Using this method, you will see that $\ce{HCl}$ and $\ce{CH3COOH}$ are both made of covalencies, because all their atoms are respecting the octet rule. You will also see that $\ce{NaCl}$ may first be drawn in a covalent structure. But then the sodium atom does not fit the octet rule. It will if an electron is removed from the sodium atom, to be given to the chlorine atom, producing then $\ce{Na+}$ and $\ce{Cl-}$ ions.

Hydroxides contains two sorts of bonds. Hydroxides like $\ce{NaOH}$ are made of covalent bonds between $\ce{O}$ and $\ce{H}$ atoms, and of ionic bonds between $\ce{Na^+}$ and $\ce{O-}$.

Oxygenated acids are a special case. They may get two sorts of bonds between $\ce{A}$ and $\ce{B}$. For example sulfuric acid $\ce{H2SO4}$ can be drawn with this method to give first a covalent structure with two bonds $\ce{H-O}$, two bonds $\ce{O-S}$, and two double bonds $\ce{S=O}$. This is OK for all atoms except the central Sulfur atom, which is surrounded by six doublets or six covalences. At this point, some chemists are thinking that it is a case of hyper valence. Some think that the octet rule may be obtained by removing the second bond from each double bond from the sulfur atom, and sending it to the outer Oxygen atom. This makes a central sulfur atom charged $2+$ (respecting the octet rule) and two oxygen atoms charged $1-$. Both theories can be discussed.

The only problem with this reasoning is the fact that it does not work properly for atoms of the third column. For example, $\ce{BF3}$ should be ionic making $\ce{B^{3+}}$ and $\ce{F-}$ ions. Indeed $\ce{BF3}$ remains covalent, and it is hard to justify. Maybe, on may admit that Boron atom prefers to stay covalent rather than to loose three electrons. Three is probably too much.

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TL;DR The correct answer is: $\ce{H3C−COOH}$ is a molecular compound because there is a covalent bond between $\ce{C2H3O2−}$ (an acetate ion) and $\ce{H+}$ (a proton).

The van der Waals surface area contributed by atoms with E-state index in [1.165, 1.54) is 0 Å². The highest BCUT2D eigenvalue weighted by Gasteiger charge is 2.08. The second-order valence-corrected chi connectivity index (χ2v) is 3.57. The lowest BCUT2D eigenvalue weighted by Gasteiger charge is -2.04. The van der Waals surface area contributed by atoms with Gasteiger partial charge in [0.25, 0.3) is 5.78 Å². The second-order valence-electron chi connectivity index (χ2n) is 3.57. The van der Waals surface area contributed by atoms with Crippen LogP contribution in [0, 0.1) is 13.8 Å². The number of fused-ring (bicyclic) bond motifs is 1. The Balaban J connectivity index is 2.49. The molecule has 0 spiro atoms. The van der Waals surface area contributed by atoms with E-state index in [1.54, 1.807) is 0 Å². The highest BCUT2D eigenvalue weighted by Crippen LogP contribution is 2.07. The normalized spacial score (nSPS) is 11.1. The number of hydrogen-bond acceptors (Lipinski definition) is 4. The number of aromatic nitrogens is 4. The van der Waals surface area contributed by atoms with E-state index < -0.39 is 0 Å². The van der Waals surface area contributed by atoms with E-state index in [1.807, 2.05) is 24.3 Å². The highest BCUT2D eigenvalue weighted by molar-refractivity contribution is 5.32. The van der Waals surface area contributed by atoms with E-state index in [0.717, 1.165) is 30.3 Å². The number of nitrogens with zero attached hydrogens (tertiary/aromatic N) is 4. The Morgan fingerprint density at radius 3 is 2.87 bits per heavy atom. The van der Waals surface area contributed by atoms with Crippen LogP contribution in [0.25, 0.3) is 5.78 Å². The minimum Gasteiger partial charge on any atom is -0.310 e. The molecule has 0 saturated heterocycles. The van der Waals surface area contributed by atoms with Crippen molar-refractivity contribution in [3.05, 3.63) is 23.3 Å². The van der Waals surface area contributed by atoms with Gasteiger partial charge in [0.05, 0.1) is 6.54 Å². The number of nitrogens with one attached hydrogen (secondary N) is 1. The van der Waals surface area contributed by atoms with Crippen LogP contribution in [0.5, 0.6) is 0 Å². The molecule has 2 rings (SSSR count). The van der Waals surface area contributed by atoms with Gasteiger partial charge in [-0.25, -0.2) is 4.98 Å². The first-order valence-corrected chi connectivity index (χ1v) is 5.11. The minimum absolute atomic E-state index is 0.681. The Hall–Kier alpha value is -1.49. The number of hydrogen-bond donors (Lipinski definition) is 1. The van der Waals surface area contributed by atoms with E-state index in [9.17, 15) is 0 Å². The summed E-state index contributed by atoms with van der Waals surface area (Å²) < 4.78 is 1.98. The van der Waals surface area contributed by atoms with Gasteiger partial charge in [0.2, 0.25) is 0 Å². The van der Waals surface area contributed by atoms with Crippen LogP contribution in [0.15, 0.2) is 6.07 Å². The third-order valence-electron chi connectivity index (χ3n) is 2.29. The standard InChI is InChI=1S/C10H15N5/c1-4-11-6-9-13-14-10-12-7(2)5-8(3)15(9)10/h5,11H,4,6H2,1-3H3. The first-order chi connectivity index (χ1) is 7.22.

Compounds consisting of non-metals are usually considered molecular (or covalent compound). The given compound $\ce{H3C−COOH}$ is acetic acid (or ethanoic acid) and consists of only non-metals, i.e, Carbon, Hydrogen and Oxygen. There is a difference of less than 2.0 in electronegativity on Pauling scale between the Carbon and Hydrogen. This difference results in an electrons being shared between the non-metals. The shared pairs or bonding pairs is covalent bonding.

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The Carbon–hydrogen bond and the Carbon–carbon bond are covalent bond as the carbon shares its outer valence electrons with up to four hydrogens/carbons, as shown in the Lewis structure. Infact, all the carboxylic acids having $\ce{R−COOH}$ are covalent.

In general, covalent compounds do not conduct electricity when dissolved in water. Though acetic acid is covalent it dissociates into acetate ions and hydrogen ions. Acetate ions are responsible for conducting electricity Thus, acetic acid is molecular (or covalent) as a pure liquid (and doesn't conduct) BUT, when it is dissolved in water, they become Ionic Solutions (some of the molecules break apart and form ions).

Please note that bonding is a scale, with ionic on one end and covalent on the other. Bonding has both ionic and covalent character. It really just depends where the bonding electrons are located - between the atoms (covalent), or on the negatively charged ion (ionic).

I also found these videos which may be helpful: Is CH3COOH (Acetic acid (Ethanoic acid)) Ionic or Covalent/Molecular? and CH3COOH Lewis Structure (Acetic acid) by Wayne Breslyn. Learn more about covalent bonds at Khan Academy and Wikipedia.